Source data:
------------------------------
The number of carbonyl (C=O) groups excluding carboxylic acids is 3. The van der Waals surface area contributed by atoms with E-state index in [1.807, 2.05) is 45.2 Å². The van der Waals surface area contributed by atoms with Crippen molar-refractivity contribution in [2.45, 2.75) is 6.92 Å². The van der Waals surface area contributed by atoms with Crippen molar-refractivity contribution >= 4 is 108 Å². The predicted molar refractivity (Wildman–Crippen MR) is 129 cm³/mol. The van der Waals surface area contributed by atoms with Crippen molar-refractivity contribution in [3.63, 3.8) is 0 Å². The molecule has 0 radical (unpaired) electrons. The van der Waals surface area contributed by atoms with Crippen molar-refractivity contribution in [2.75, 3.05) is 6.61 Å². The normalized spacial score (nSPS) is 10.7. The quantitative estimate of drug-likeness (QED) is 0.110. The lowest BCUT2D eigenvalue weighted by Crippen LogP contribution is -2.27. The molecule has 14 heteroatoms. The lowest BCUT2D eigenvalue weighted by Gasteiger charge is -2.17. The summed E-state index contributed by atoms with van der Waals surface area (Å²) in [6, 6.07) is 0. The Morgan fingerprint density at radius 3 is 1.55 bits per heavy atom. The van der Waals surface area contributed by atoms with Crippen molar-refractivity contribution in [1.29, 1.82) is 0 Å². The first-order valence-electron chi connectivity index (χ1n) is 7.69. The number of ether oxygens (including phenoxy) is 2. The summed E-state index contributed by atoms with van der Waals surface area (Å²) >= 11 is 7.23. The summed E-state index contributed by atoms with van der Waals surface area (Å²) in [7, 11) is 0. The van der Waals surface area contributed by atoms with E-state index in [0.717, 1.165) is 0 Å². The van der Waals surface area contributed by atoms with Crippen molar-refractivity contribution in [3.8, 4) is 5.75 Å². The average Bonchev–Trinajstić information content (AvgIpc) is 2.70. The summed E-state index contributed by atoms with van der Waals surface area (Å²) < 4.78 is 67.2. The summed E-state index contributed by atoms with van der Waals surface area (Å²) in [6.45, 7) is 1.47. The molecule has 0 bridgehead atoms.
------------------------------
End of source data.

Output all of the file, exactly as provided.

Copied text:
The number of carbonyl (C=O) groups excluding carboxylic acids is 3. The van der Waals surface area contributed by atoms with E-state index in [1.807, 2.05) is 45.2 Å². The van der Waals surface area contributed by atoms with Crippen molar-refractivity contribution in [2.45, 2.75) is 6.92 Å². The van der Waals surface area contributed by atoms with Crippen molar-refractivity contribution >= 4 is 108 Å². The predicted molar refractivity (Wildman–Crippen MR) is 129 cm³/mol. The van der Waals surface area contributed by atoms with Crippen molar-refractivity contribution in [3.63, 3.8) is 0 Å². The molecule has 0 radical (unpaired) electrons. The van der Waals surface area contributed by atoms with Crippen molar-refractivity contribution in [2.75, 3.05) is 6.61 Å². The normalized spacial score (nSPS) is 10.7. The quantitative estimate of drug-likeness (QED) is 0.110. The lowest BCUT2D eigenvalue weighted by Crippen LogP contribution is -2.27. The molecule has 14 heteroatoms. The lowest BCUT2D eigenvalue weighted by Gasteiger charge is -2.17. The summed E-state index contributed by atoms with van der Waals surface area (Å²) in [6, 6.07) is 0. The Morgan fingerprint density at radius 3 is 1.55 bits per heavy atom. The van der Waals surface area contributed by atoms with Crippen molar-refractivity contribution in [1.29, 1.82) is 0 Å². The first-order valence-electron chi connectivity index (χ1n) is 7.69. The number of ether oxygens (including phenoxy) is 2. The summed E-state index contributed by atoms with van der Waals surface area (Å²) >= 11 is 7.23. The summed E-state index contributed by atoms with van der Waals surface area (Å²) in [7, 11) is 0. The van der Waals surface area contributed by atoms with E-state index in [0.717, 1.165) is 0 Å². The van der Waals surface area contributed by atoms with Crippen molar-refractivity contribution in [3.8, 4) is 5.75 Å². The average Bonchev–Trinajstić information content (AvgIpc) is 2.70. The summed E-state index contributed by atoms with van der Waals surface area (Å²) < 4.78 is 67.2. The summed E-state index contributed by atoms with van der Waals surface area (Å²) in [6.45, 7) is 1.47. The molecule has 0 bridgehead atoms.